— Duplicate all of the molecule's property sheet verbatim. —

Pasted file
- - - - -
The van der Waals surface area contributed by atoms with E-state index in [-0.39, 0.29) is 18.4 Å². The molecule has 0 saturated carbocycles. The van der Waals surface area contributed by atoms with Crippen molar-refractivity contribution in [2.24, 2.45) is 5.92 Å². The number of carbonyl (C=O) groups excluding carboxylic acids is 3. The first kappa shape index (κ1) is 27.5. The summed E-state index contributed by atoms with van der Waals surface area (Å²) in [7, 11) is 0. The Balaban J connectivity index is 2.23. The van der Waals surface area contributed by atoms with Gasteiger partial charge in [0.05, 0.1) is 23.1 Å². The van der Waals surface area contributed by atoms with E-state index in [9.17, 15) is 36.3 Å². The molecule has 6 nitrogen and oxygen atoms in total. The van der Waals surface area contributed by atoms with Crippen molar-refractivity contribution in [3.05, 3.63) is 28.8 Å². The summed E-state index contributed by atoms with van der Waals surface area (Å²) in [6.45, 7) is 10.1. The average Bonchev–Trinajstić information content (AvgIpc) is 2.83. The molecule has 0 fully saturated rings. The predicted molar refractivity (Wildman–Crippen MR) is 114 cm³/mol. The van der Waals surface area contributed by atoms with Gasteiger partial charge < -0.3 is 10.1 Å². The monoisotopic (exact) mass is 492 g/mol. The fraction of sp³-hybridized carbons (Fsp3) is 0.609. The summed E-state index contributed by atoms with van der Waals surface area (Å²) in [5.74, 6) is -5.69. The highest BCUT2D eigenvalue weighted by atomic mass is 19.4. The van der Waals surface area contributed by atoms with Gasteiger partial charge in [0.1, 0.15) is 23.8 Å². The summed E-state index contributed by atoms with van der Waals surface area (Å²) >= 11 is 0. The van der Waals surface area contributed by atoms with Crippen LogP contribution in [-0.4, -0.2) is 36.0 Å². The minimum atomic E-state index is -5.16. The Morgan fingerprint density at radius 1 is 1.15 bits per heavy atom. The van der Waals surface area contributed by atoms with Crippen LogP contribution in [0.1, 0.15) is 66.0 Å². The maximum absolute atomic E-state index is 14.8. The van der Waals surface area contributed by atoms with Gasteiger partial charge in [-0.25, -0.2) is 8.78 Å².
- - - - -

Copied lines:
The van der Waals surface area contributed by atoms with E-state index in [-0.39, 0.29) is 18.4 Å². The molecule has 0 saturated carbocycles. The van der Waals surface area contributed by atoms with Crippen molar-refractivity contribution in [2.24, 2.45) is 5.92 Å². The number of carbonyl (C=O) groups excluding carboxylic acids is 3. The first kappa shape index (κ1) is 27.5. The summed E-state index contributed by atoms with van der Waals surface area (Å²) in [7, 11) is 0. The Balaban J connectivity index is 2.23. The van der Waals surface area contributed by atoms with Gasteiger partial charge in [0.05, 0.1) is 23.1 Å². The van der Waals surface area contributed by atoms with E-state index in [9.17, 15) is 36.3 Å². The molecule has 6 nitrogen and oxygen atoms in total. The van der Waals surface area contributed by atoms with Crippen molar-refractivity contribution in [3.05, 3.63) is 28.8 Å². The summed E-state index contributed by atoms with van der Waals surface area (Å²) in [6.45, 7) is 10.1. The average Bonchev–Trinajstić information content (AvgIpc) is 2.83. The molecule has 0 fully saturated rings. The predicted molar refractivity (Wildman–Crippen MR) is 114 cm³/mol. The van der Waals surface area contributed by atoms with Gasteiger partial charge < -0.3 is 10.1 Å². The monoisotopic (exact) mass is 492 g/mol. The fraction of sp³-hybridized carbons (Fsp3) is 0.609. The summed E-state index contributed by atoms with van der Waals surface area (Å²) in [5.74, 6) is -5.69. The highest BCUT2D eigenvalue weighted by atomic mass is 19.4. The van der Waals surface area contributed by atoms with Gasteiger partial charge in [0.1, 0.15) is 23.8 Å². The summed E-state index contributed by atoms with van der Waals surface area (Å²) >= 11 is 0. The van der Waals surface area contributed by atoms with Crippen LogP contribution in [-0.4, -0.2) is 36.0 Å². The minimum atomic E-state index is -5.16. The Morgan fingerprint density at radius 1 is 1.15 bits per heavy atom. The van der Waals surface area contributed by atoms with Crippen LogP contribution in [0.1, 0.15) is 66.0 Å². The maximum absolute atomic E-state index is 14.8. The van der Waals surface area contributed by atoms with Gasteiger partial charge in [-0.25, -0.2) is 8.78 Å².